Capture ELISAs were performed to examine the antigen specific secretion of interferon (IFN)-γ Interleukin (IL)-4 and IL-17A by ALN. All incubations were carried out at room temperature unless stated otherwise. Interleukin-4 and IFN-γ were quantified using commercial ELISA kits according to the manufacturer’s instructions (MABTECH AB, Augustendalsvägen, SE, Sweden). For the quantification of IL-17A, polyclonal rabbit anti-bovine IL-17A antibodies were used alongside bovine recombinant protein (all from Kingfisher Biotech, Inc., St. Paul, MN). Washing steps for all ELISAs were performed 6 times with 350 μL washing buffer (Phosphate Buffered Saline (PBS) + 0.05% Tween®20) using a Thermo Scientific Wellwash™ Versa (ThermoFisher). Briefly, high-binding capacity ELISA plates (Immunolon™ 2HB 96-well microtiter plates, ThermoFisher) were incubated with coating antibodies overnight at 4 °C. Plates were then washed and blocked for 1 h with PBS containing 0.05% Tween®20 (Sigma, UK) and 0.1% BSA Bovine Serum Albumin (BSA, Sigma, UK). Following a further washing step, 50 μL of supernatants or standards were added in duplicate for 1 h. Subsequently, plates were washed, and detection antibodies added for 1 h. This was followed by washing and addition of Streptavidin-HRP (Dako, Agilent, Santa Clara, USA) for 45 min. After the final washing step, 50 μL of SureBlue TMB substrate (Insight Biotechnology, London, UK) was added and the reaction was stopped by the addition of equal volume of TMB stop solution (Insight Biotechnology, London, UK). Absorbance values were read at OD 450 nm using a Sunrise™ microplate reader (Tecan, Männedorf, CH, Switzerland). In order to quantify the cytokines of interest, samples were analysed 1:2 for IFN-γ or neat for IL-4 and IL-17A. All values were blanked corrected and concentrations determined from the standard curves included in all plates which were constructed using 7 serial dilutions of recombinant cytokines ranging from 400 to 6.25 pg/mL for IFN-γ (MABTECH AB); 2000 to 62.5 pg/mL for IL-4 (MABTECH AB) and 1500 to 23.43 pg/mL for IL-17A (Kingfisher).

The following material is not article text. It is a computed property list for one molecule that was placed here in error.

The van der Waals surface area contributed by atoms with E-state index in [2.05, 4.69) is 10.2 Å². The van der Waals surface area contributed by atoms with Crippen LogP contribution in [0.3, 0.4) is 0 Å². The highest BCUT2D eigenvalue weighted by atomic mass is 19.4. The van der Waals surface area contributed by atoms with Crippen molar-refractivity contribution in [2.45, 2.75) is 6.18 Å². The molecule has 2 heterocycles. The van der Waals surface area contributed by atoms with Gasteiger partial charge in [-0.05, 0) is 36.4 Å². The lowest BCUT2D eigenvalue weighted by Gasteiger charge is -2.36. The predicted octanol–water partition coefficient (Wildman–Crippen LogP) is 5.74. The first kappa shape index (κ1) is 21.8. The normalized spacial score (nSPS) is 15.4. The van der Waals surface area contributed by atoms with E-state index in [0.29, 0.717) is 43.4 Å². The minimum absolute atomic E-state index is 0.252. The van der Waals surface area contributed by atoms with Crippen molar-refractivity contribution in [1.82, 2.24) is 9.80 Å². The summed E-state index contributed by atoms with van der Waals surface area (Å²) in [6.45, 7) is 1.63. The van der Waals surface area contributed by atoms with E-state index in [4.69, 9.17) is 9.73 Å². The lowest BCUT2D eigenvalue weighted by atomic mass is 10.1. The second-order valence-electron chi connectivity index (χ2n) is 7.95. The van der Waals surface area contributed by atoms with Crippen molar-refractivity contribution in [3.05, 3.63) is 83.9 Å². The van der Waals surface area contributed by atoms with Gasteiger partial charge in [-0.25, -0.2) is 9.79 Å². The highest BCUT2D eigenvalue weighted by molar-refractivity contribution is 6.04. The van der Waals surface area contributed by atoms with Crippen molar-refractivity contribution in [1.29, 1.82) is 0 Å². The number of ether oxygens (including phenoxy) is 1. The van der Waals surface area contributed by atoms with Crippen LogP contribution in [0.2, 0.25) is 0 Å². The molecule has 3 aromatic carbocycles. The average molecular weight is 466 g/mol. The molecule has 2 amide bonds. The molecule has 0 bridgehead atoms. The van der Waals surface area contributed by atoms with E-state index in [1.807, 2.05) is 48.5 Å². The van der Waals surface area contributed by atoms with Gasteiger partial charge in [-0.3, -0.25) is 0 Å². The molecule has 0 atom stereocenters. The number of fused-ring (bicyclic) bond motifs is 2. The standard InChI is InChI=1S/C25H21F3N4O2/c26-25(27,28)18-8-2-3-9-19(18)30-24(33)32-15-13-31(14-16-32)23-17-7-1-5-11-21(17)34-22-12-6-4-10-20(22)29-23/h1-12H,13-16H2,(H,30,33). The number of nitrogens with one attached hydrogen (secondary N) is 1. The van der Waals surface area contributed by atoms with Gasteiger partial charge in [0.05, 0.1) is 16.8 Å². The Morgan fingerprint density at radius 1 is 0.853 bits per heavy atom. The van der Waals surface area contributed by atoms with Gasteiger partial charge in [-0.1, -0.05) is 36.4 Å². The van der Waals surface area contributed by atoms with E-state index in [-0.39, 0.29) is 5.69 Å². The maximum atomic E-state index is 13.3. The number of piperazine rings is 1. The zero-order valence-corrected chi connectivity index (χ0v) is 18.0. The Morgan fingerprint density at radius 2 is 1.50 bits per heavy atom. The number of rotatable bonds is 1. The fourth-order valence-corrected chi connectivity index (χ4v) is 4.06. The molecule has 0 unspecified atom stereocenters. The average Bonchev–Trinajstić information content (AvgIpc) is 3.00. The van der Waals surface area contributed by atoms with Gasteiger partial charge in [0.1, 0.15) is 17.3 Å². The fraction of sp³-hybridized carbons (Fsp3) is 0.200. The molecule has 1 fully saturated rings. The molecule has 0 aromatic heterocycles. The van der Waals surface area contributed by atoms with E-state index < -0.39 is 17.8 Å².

Phenotyping of ALN cells by flow cytometry
Single colour flow cytometry was carried out in resuscitated ALN cells using the monoclonal antibodies detailed in Additional file 1 at pre-optimised concentrations. All incubations were carried out at room temperature and protected from light. Briefly, 5 × 105 ALN cells per antigen/no antibody control/secondary only control were blocked with 200 μL of 20% heat inactivated normal goat serum (BioRad) for 15 min. Following centrifugation, supernatants were discarded and cells incubated with their corresponding antibody or FACS buffer (PBS + 5% heat inactivated FCS plus 0.02% sodium azide) for controls for 20 min. Cells were then washed twice with FACS buffer and incubated with anti-mouse IgG (H + L) conjugated to Alexa Fluor® 647 (Invitrogen, Life Technologies, USA) for 20 min. After two washes, cells were resuspended in dead cell stain Sytox Blue (Invitrogen, Life Technologies, USA) prior to acquisition. A minimum of 25 000 events were acquired using a MACSQuant® Analyzer 10 (Miltenyi Biotech, Germany) and analysed using FlowJo vX for Windows 7. Dead cell and doublet cell discrimination was performed during all analysis.
Histochemistry and morphometric analysis